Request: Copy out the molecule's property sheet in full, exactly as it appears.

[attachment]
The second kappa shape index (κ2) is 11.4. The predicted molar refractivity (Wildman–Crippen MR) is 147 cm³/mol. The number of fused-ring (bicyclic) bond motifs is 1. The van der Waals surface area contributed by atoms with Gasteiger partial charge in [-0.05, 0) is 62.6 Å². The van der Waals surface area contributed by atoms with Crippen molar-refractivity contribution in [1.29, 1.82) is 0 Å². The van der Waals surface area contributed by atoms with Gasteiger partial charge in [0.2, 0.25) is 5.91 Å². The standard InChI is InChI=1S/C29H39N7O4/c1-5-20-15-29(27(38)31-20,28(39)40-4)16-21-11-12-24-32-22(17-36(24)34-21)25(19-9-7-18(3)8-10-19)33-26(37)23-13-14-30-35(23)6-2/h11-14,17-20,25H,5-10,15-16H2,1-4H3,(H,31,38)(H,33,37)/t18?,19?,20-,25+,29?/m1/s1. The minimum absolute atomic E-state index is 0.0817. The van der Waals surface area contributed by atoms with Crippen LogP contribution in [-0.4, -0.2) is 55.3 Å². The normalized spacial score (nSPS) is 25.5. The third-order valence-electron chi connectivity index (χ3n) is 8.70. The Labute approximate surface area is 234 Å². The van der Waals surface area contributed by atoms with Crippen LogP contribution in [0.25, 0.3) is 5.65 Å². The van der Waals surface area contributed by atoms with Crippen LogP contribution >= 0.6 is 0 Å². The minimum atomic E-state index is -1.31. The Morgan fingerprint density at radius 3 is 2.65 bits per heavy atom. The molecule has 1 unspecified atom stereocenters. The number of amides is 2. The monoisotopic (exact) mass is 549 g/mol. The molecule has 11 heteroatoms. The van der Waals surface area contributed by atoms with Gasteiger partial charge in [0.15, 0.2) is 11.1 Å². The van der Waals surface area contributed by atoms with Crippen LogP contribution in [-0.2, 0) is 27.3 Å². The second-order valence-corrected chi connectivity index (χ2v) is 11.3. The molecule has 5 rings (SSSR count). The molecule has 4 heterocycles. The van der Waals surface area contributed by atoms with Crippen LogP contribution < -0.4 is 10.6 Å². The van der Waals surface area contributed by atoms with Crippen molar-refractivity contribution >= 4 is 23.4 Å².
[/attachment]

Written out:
The second kappa shape index (κ2) is 11.4. The predicted molar refractivity (Wildman–Crippen MR) is 147 cm³/mol. The number of fused-ring (bicyclic) bond motifs is 1. The van der Waals surface area contributed by atoms with Gasteiger partial charge in [-0.05, 0) is 62.6 Å². The van der Waals surface area contributed by atoms with Crippen molar-refractivity contribution in [1.29, 1.82) is 0 Å². The van der Waals surface area contributed by atoms with Gasteiger partial charge in [0.2, 0.25) is 5.91 Å². The standard InChI is InChI=1S/C29H39N7O4/c1-5-20-15-29(27(38)31-20,28(39)40-4)16-21-11-12-24-32-22(17-36(24)34-21)25(19-9-7-18(3)8-10-19)33-26(37)23-13-14-30-35(23)6-2/h11-14,17-20,25H,5-10,15-16H2,1-4H3,(H,31,38)(H,33,37)/t18?,19?,20-,25+,29?/m1/s1. The minimum absolute atomic E-state index is 0.0817. The van der Waals surface area contributed by atoms with Crippen LogP contribution in [-0.4, -0.2) is 55.3 Å². The normalized spacial score (nSPS) is 25.5. The third-order valence-electron chi connectivity index (χ3n) is 8.70. The Labute approximate surface area is 234 Å². The van der Waals surface area contributed by atoms with Crippen LogP contribution in [0.25, 0.3) is 5.65 Å². The van der Waals surface area contributed by atoms with Crippen LogP contribution >= 0.6 is 0 Å². The minimum atomic E-state index is -1.31. The Morgan fingerprint density at radius 3 is 2.65 bits per heavy atom. The molecule has 1 unspecified atom stereocenters. The number of amides is 2. The monoisotopic (exact) mass is 549 g/mol. The molecule has 11 heteroatoms. The van der Waals surface area contributed by atoms with Gasteiger partial charge in [0.15, 0.2) is 11.1 Å². The van der Waals surface area contributed by atoms with Crippen LogP contribution in [-0.2, 0) is 27.3 Å². The second-order valence-corrected chi connectivity index (χ2v) is 11.3. The molecule has 5 rings (SSSR count). The molecule has 4 heterocycles. The van der Waals surface area contributed by atoms with Crippen LogP contribution < -0.4 is 10.6 Å². The van der Waals surface area contributed by atoms with Crippen molar-refractivity contribution >= 4 is 23.4 Å².